Starting to build the Platonic Solids at the Curious Minds Club (St Thomas of Canterbury Primary School, 24 January 2020)

This week at the Curious Minds Club we focused on three dimensional space by starting to build the Platonic Solids.

I gave the children some Polydron equilateral triangles and showed them the net of a tetrahedron. They were able to build one quite quickly, then form it into a three dimensional object. Next up was the cube. Before handing them the pieces I asked the children if they could work out the cube’s alternative name, based on it having six faces. With a little prompting to think about which two dimensional object has six sides, one girl correctly suggested ‘hexahedron’. The children then constructed their Polydron cubes. I did not show them all 11 nets of a cube (an activity for a later date?) but let them figure it out for themselves. The next was the octahedron. I gave each child eight equilateral triangles and told them that four triangles meet at each vertex. They found this a little harder and I showed them one I had made earlier as a guide.

I decided to leave the final two Platonic solids (the dodecahedron and icosahedron) to next week as I thought it would be too much to attempt all five in one session. I got out some magnetic rods and balls (similar to Geomag but a generic version) and asked the children to make the tetrahedron, cube and octahedron in this material. The Polydron pieces are good at bringing out each face of the solid, but the generic Geomag are better at bringing out the vertex and edge.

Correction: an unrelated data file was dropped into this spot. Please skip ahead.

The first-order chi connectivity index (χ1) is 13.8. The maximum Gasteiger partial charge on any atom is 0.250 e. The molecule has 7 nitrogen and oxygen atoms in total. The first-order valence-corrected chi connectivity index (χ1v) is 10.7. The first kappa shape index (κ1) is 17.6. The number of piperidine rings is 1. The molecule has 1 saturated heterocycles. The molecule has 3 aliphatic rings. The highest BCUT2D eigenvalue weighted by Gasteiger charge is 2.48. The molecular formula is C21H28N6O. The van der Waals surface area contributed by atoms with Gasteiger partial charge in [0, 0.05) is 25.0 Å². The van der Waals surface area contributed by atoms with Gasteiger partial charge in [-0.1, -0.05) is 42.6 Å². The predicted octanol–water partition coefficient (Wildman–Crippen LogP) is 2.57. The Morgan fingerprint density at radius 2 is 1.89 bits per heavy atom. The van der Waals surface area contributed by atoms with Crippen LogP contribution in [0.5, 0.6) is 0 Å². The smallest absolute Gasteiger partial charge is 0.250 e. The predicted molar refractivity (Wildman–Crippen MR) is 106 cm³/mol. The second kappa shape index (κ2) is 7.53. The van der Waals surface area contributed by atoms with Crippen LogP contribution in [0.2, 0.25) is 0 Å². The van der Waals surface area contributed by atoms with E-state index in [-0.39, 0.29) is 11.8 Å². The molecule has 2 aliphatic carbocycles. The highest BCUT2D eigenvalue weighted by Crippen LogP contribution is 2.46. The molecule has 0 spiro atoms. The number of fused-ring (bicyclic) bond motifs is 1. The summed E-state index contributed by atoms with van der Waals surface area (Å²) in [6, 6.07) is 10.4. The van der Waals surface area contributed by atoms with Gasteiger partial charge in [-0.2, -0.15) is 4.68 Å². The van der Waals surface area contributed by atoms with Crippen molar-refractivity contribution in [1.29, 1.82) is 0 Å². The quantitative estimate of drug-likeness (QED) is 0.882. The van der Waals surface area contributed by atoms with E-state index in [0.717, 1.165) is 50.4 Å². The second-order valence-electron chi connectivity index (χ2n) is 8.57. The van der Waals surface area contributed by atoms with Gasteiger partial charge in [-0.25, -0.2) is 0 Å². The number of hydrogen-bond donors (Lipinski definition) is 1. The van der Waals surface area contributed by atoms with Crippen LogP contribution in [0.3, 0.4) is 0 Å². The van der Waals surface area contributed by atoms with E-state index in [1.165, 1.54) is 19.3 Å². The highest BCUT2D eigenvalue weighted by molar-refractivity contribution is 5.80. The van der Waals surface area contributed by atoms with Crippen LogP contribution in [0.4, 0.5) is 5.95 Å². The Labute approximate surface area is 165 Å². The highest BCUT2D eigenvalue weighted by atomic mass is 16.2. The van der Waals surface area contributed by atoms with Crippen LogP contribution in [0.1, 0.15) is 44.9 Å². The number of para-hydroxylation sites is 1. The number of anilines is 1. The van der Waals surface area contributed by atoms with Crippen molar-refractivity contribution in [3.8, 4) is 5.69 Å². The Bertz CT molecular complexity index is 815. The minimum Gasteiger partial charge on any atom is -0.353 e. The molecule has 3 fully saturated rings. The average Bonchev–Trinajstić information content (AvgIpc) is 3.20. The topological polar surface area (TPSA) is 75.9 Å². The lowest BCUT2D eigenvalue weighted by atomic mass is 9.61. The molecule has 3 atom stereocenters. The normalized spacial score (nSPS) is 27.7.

Some of the children built quite large cubes with three rods forming an edge. They soon discovered that this made a wobbly and unstable cube, due to the degrees of freedom in a square. I encouraged them to use one rod for an edge, and they had more success this way.

Below are some of the children’s creations:

Collection Platonic Solids1

Collection Platonic Solids2

I had prepared some material on the symmetry of the Platonic solids. I showed one girl how to look at each object in three ways: face on, edge on and vertex on. I gave her two dimensional pictures of each object and a piece of mirror card, and asked her to find the lines of reflective symmetry for each object. She did really well at this activity and seemed to really enjoy looking at the objects in different ways.

We finished with a quick game of Dotty Dinosaurs. This week we played the colour matching version as a memory game.

One thought on “Starting to build the Platonic Solids at the Curious Minds Club (St Thomas of Canterbury Primary School, 24 January 2020)

  1. Pingback: Building a Sierpinski tetrahedron at the Curious Minds Club (St Thomas of Canterbury Primary School, 14 February 2020) – Games4Life

Leave a Reply

Fill in your details below or click an icon to log in:

WordPress.com Logo

You are commenting using your WordPress.com account. Log Out /  Change )

Google photo

You are commenting using your Google account. Log Out /  Change )

Twitter picture

You are commenting using your Twitter account. Log Out /  Change )

Facebook photo

You are commenting using your Facebook account. Log Out /  Change )

Connecting to %s